US Opposes Ban on pro-Nazi Speech

The Associated Press has an interesting article on the (routine) decision by the United States to vote against a UN resolution calling on nations to ban pro-Nazi language and organizations.  (Efforts have been made to remind people this isn’t new under President Trump; the US has voted against this annual resolution for years.)

In what seems like a rare moment of clarity, the government is defending exactly what Americans claim they value: free speech, even if it is offensive speech. The government is not acting to silence that offensive speech — nor is it supporting others’ attempts to silence it. By the same token, by supporting free speech, the government does not inherently support the content of that speech.

Often today people think they should be able to silence “hate” speech, or that it should be outlawed altogether. They claim their “tolerance” of another’s speech is only called for until that speech becomes “intolerant” — at which point they are permitted to attempt to restrict, silence, or otherwise prevent the speech they don’t like.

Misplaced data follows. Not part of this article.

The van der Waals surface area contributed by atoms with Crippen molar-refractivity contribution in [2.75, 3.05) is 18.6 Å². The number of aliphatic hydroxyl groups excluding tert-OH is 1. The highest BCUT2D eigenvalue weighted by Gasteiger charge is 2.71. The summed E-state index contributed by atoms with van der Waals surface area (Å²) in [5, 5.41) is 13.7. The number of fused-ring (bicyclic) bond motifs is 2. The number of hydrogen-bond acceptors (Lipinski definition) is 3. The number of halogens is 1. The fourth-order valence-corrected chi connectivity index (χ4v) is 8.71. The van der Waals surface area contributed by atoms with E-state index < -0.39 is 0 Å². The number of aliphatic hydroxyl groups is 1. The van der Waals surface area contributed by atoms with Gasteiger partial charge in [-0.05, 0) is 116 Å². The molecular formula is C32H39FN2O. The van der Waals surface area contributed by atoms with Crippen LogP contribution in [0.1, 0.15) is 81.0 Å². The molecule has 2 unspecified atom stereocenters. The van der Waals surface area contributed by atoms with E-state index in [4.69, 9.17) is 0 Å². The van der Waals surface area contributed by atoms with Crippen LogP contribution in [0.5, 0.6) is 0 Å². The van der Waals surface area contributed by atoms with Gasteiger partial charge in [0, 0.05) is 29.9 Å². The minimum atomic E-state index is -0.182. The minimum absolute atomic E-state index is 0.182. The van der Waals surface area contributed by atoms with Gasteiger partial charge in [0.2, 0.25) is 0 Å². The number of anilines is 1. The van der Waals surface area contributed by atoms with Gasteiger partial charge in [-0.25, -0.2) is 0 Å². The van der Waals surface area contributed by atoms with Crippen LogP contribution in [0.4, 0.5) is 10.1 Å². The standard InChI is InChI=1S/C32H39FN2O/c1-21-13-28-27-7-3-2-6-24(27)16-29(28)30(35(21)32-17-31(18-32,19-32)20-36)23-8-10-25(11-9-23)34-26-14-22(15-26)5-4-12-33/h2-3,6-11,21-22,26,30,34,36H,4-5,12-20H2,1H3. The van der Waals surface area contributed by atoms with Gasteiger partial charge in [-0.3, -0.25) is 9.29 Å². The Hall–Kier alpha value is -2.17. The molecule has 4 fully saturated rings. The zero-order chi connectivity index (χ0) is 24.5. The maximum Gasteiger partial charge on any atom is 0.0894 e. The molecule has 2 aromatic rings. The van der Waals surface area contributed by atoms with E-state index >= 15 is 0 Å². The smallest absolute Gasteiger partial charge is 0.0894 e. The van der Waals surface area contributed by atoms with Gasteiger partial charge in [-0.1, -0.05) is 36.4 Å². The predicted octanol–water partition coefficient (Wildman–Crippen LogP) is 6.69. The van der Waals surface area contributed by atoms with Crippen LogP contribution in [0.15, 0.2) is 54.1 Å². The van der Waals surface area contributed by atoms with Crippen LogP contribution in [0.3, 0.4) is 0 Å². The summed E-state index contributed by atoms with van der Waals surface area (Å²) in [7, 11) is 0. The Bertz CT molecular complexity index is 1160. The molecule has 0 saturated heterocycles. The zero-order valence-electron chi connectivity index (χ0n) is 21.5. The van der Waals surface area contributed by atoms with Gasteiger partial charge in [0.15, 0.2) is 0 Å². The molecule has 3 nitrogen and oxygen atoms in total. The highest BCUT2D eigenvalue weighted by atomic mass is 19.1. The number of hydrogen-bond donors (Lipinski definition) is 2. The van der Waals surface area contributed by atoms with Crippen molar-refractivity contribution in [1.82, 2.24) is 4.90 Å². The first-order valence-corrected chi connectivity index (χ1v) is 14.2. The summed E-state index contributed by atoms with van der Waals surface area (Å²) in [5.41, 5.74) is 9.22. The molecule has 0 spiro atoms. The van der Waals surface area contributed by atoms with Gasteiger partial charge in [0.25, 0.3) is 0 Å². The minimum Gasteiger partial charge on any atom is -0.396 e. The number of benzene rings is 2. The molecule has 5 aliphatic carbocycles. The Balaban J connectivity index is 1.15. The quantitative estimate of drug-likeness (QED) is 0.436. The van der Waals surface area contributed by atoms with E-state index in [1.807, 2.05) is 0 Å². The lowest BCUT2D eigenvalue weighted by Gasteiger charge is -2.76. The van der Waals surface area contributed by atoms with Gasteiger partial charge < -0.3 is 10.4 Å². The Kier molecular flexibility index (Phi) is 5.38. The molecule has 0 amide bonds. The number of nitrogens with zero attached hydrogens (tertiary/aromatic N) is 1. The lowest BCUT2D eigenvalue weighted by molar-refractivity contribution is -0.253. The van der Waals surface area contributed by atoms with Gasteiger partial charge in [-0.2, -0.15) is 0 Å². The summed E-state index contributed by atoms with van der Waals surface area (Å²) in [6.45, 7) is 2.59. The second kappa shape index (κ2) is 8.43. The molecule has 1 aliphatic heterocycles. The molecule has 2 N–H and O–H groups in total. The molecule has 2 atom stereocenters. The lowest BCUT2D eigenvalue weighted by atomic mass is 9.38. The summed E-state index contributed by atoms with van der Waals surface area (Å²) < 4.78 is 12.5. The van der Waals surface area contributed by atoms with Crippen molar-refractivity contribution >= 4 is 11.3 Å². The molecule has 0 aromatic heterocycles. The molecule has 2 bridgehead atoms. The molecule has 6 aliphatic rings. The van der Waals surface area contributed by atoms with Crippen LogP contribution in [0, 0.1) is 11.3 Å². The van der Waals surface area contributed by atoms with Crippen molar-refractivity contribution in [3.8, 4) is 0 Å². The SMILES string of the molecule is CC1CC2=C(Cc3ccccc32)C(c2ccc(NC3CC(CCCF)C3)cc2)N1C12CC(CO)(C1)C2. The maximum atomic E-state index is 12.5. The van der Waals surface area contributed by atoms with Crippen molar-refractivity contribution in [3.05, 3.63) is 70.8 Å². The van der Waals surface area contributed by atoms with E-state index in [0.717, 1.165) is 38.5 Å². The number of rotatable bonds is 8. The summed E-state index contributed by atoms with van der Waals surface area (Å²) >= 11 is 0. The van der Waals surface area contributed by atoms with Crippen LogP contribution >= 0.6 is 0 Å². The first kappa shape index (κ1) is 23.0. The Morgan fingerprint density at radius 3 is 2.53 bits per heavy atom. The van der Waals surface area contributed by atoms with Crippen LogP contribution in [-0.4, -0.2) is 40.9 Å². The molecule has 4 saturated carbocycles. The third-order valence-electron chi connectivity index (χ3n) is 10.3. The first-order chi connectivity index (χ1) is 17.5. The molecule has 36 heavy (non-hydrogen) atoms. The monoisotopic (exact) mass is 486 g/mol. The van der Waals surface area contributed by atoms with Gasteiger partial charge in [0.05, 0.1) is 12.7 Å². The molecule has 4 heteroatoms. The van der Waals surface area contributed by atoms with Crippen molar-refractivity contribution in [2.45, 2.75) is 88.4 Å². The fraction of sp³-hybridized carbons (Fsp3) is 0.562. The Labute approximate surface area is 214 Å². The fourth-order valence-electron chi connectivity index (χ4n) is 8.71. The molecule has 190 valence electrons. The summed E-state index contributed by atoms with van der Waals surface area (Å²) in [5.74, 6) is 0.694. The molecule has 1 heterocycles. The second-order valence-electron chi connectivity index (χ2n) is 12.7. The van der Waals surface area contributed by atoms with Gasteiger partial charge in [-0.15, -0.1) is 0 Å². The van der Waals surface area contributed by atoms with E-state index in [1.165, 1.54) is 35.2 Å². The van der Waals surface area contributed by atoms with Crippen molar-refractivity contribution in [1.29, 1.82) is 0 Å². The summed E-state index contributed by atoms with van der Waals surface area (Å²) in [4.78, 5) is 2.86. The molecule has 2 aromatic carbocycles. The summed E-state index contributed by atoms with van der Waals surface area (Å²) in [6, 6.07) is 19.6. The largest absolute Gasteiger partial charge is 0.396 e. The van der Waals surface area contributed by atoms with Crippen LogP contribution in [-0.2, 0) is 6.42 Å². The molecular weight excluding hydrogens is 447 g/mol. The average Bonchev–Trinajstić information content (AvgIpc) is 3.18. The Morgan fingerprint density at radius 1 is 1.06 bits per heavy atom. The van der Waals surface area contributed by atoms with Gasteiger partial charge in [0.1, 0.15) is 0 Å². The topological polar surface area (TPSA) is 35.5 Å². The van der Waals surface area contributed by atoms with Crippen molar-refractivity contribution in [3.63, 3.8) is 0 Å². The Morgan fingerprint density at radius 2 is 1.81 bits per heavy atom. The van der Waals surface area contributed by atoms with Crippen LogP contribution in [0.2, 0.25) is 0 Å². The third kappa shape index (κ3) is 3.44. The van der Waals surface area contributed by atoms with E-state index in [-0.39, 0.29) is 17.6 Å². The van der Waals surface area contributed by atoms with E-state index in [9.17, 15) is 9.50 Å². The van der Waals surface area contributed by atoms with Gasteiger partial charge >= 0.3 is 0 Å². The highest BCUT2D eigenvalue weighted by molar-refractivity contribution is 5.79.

This has been true for recent incidents involving racist speech. It’s also been true for incidents involving Christian speech.  In fact, this is the same logic cited in some efforts to restrict military religious freedom.

That’s not how the American society was supposed to work. That’s why the Constitution is written the way it is. If “free” speech was only agreeable speech, it would not require protection.

Perhaps one day those who say they are “progressive” and “tolerant” will be reminded of their history, as well as the modern day truth that men and women have volunteered to stand up every day to protect their right to free speech — even if it’s speech with which they don’t agree.